Proven/Kingspan spring repair

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I installed this WT2500 Proven in 2005 so it’s done 14 years service with just routine maintenance and a few springs, luckily I have plenty of spares Smile After taking the Tirfor and tools up there on the quad

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we set up the ‘gin pole’ and lowered to a working height using an oil drum and wooden block as a support.

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I then replaced the broken spring with one from my ‘stock’ using an old bolt to slide through the many bushes and washers as I drew the retaining bolt out. This greatly speeds up the task and ensures you do not loose anything. To be honest I should have removed all three spring sets, inspected all the bushes and washers and replaced as required but it was early evening and the weather was set to get wet and windy. I figured the sane thing to do was to get it back together and back up ASAP.

Sure enough, by 18:30 she was back up and generating, I called it a day, had a good hot shower and ‘binge watched’ three hours of Shetland https://en.wikipedia.org/wiki/Shetland_(TV_series) . I love the islands having spent time diving there in the eighties and wifey went to the same school as Douglas Henshall Smile Not that those are particularly good reasons to watch anything but I enjoy it anyway Smile

Saturday

I gotta say I was severely surprised when I let the dugs out this morning and it was dry outside!!! sure it was windy but at least I could get on with the guttering on ‘Callum’s shed’, which is exactly what I did.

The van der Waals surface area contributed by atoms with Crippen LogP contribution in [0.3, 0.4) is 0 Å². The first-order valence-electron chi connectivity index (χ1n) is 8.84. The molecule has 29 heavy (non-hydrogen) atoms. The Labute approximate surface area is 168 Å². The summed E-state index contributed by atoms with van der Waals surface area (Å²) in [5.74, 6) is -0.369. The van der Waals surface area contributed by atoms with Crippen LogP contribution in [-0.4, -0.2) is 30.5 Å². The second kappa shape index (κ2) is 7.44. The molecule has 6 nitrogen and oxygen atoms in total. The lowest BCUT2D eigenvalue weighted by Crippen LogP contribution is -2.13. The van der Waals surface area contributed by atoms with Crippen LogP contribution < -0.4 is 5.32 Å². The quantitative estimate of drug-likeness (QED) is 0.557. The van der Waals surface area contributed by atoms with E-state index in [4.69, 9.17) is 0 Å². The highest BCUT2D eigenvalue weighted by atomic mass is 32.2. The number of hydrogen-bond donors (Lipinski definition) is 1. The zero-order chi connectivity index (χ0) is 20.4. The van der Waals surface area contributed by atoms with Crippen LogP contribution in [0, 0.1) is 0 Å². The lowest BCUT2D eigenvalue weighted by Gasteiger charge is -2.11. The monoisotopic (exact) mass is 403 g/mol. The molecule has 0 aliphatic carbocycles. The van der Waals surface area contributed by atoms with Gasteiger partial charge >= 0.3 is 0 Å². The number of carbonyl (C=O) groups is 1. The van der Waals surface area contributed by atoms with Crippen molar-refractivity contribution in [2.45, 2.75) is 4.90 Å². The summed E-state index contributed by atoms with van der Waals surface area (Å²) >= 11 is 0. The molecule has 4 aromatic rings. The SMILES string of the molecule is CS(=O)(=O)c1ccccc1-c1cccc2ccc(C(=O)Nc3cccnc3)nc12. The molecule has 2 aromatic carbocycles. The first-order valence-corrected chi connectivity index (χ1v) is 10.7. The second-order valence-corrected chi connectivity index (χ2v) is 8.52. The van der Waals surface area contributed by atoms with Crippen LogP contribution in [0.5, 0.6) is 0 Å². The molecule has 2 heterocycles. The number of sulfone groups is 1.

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I got all my ‘stand offs’ on, nicely lined up and screwed in just before the rain started, getting only slightly wet as I fitted the drain pipe. And that was despite a visit by the Jehovah’s Witnesses, whom I invited in for tea on the condition they didn’t try and convert me Smile Seriously, Arnish would not be the same without the occasional Watchtower through the letterbox Smile I don’t have much time for the Abrahamic religions   https://en.wikipedia.org/wiki/Abrahamic_religions who basically all think that their way of worshipping the same God is the right one and to Hell with everyone else. However I do admire these folk, who ‘come rain or shine’ visit this bastion of Presbyterianism with a smile on their face and not the slightest hint of ‘fire and brimstone’ knowing full well they’ll have little or no sympathy Smile As my own ‘Prophet’ of choice, Khalil Gibran https://en.wikipedia.org/wiki/Kahlil_Gibran said “Faith is an oasis in the heart which will never be reached by the caravan of thinking” Smile